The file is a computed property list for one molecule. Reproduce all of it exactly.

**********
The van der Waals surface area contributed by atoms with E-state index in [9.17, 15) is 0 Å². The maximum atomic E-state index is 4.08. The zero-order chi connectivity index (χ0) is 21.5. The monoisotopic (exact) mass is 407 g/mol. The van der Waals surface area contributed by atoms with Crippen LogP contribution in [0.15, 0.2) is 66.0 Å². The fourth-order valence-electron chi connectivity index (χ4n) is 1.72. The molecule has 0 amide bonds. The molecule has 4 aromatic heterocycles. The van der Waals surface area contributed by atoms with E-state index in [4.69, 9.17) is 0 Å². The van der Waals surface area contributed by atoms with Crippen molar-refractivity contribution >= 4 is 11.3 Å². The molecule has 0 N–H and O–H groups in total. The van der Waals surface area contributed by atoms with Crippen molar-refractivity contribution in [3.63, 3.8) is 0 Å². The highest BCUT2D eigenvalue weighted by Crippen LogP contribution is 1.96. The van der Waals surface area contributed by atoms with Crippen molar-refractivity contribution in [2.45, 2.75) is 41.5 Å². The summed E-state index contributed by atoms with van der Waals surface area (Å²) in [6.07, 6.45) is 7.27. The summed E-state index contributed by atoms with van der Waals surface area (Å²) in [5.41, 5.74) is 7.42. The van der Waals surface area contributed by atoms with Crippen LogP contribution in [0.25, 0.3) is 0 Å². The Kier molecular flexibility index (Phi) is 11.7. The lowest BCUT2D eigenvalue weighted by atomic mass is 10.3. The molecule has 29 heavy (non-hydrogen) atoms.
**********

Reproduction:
The van der Waals surface area contributed by atoms with E-state index in [9.17, 15) is 0 Å². The maximum atomic E-state index is 4.08. The zero-order chi connectivity index (χ0) is 21.5. The monoisotopic (exact) mass is 407 g/mol. The van der Waals surface area contributed by atoms with Crippen LogP contribution in [0.15, 0.2) is 66.0 Å². The fourth-order valence-electron chi connectivity index (χ4n) is 1.72. The molecule has 0 amide bonds. The molecule has 4 aromatic heterocycles. The van der Waals surface area contributed by atoms with E-state index in [4.69, 9.17) is 0 Å². The van der Waals surface area contributed by atoms with Crippen molar-refractivity contribution >= 4 is 11.3 Å². The molecule has 0 N–H and O–H groups in total. The van der Waals surface area contributed by atoms with Crippen molar-refractivity contribution in [3.63, 3.8) is 0 Å². The highest BCUT2D eigenvalue weighted by Crippen LogP contribution is 1.96. The van der Waals surface area contributed by atoms with Crippen molar-refractivity contribution in [2.45, 2.75) is 41.5 Å². The summed E-state index contributed by atoms with van der Waals surface area (Å²) in [6.07, 6.45) is 7.27. The summed E-state index contributed by atoms with van der Waals surface area (Å²) in [5.41, 5.74) is 7.42. The van der Waals surface area contributed by atoms with Crippen LogP contribution in [0.25, 0.3) is 0 Å². The Kier molecular flexibility index (Phi) is 11.7. The lowest BCUT2D eigenvalue weighted by atomic mass is 10.3. The molecule has 29 heavy (non-hydrogen) atoms.